(RIN: 1904-AA78)

(i) Cost-benefit analysis

DOE estimates that the economic impacts on consumers from the final rule (i.e., the average life-cycle cost savings) are positive. DOE estimates the impact of the revised standards on the residential furnace and boiler industry to be between a 4.0-percent loss and a 2.7-percent loss (-$74 million to -$48 million). Based on DOE's interviews with the major manufacturers of residential furnaces and boilers, DOE estimates minimal plant closings or loss of employment as a result of the revised standards. DOE estimates the revised standards will save approximately 0.25 quads of energy over 24 years. DOE concludes that the benefits of the standards (energy savings, consumer savings, national net present value increases, and emissions reductions) to the Nation outweigh their costs.

(ii) Agency actions relevant to the Regulatory Flexibility Act, 5 U.S.C. sections 603-605, 607, and 609

DOE certified that both the proposed and final rules would –have no significant economic impact on a substantial number of small entities— and, therefore, did not prepare a regulatory flexibility analysis.

(iii) Agency actions relevant to sections 202-205 of the Unfunded Mandates Reform Act of 1995, 2 U.S.C. sections 1532-1535

DOE determined that the final rule does not contain either an intergovernmental or private sector mandate, as defined in Title II, of more than $100 million (currently adjusted for inflation to $122 million) in any one year.

(iv) Other relevant information or requirements under acts and executive orders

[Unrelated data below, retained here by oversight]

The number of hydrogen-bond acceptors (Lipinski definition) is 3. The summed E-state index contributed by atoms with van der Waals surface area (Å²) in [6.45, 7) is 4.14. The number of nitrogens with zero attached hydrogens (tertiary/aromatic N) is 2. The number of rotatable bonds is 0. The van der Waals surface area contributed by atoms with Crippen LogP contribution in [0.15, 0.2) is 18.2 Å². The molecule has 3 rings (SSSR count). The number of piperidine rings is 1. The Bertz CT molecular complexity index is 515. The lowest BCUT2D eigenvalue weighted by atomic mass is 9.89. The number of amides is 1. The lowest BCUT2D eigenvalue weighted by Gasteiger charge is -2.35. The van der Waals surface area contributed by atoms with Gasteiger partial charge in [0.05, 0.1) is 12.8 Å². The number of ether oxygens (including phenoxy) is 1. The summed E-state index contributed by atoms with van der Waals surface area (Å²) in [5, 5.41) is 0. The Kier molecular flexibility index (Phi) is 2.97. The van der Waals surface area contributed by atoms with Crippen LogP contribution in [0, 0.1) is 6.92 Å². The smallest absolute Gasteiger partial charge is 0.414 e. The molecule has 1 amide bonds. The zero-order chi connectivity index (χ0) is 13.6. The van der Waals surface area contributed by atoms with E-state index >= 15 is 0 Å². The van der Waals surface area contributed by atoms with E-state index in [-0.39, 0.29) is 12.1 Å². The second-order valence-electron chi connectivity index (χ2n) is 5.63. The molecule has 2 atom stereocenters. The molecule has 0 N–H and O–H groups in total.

Administrative Procedure Act, 5 U.S.C. sections 551 et seq.

DOE published an advance notice of proposed rulemaking (ANOPR) in the Federal Register on September 28, 1990. 55 Fed. Reg. 39,624. A second ANOPR was published on July 29, 2004. 69 Fed. Reg. 45,420. On October 6, 2006, DOE published a notice of proposed rulemaking in the Federal Register. 71 Fed. Reg. 59,203. On October 30, 2006, DOE held a public meeting in Washington, D.C. to hear oral comments relevant to the proposed rule. DOE also received more than 150 written comments from a diverse set of parties, including manufacturers, states, energy conservation advocates, consumer advocates, and utilities. DOE addressed the comments in the final rule.

Paperwork Reduction Act, 44 U.S.C. sections 3501-3520

DOE states that the final rule imposes no new information or recordkeeping requirements.

Statutory authorization for the rule

The final rule is promulgated under authority provided in the Energy Policy and Conversation Act (EPCA) as amended, 42 U.S.C. sections 6291-6309. EPCA directed DOE to consider amending the energy conservation standards for residential furnaces and boilers, 42 U.S.C. sect. 6295(f)(3)(B). EPCA also states that any amended standard must be designed to –achieve the maximum improvement in energy efficiency . . . which the Secretary determines is technologically feasible and economically justified.— 42 U.S.C. sect. 6295(o)(2)(A). The final rule is also promulgated under authority provided in 28 U.S.C. sect. 2461 note.

Executive Order No. 12,866

The final rule was reviewed by the Office of Management and Budget and found to be an –economically significant— regulatory action under the order.

Executive Order No. 13,132 (Federalism)

DOE states that the final rule will not have a substantial direct effect on the states, on the relationship between the national government and the states, or on the distribution of power and responsibilities among the various levels of government.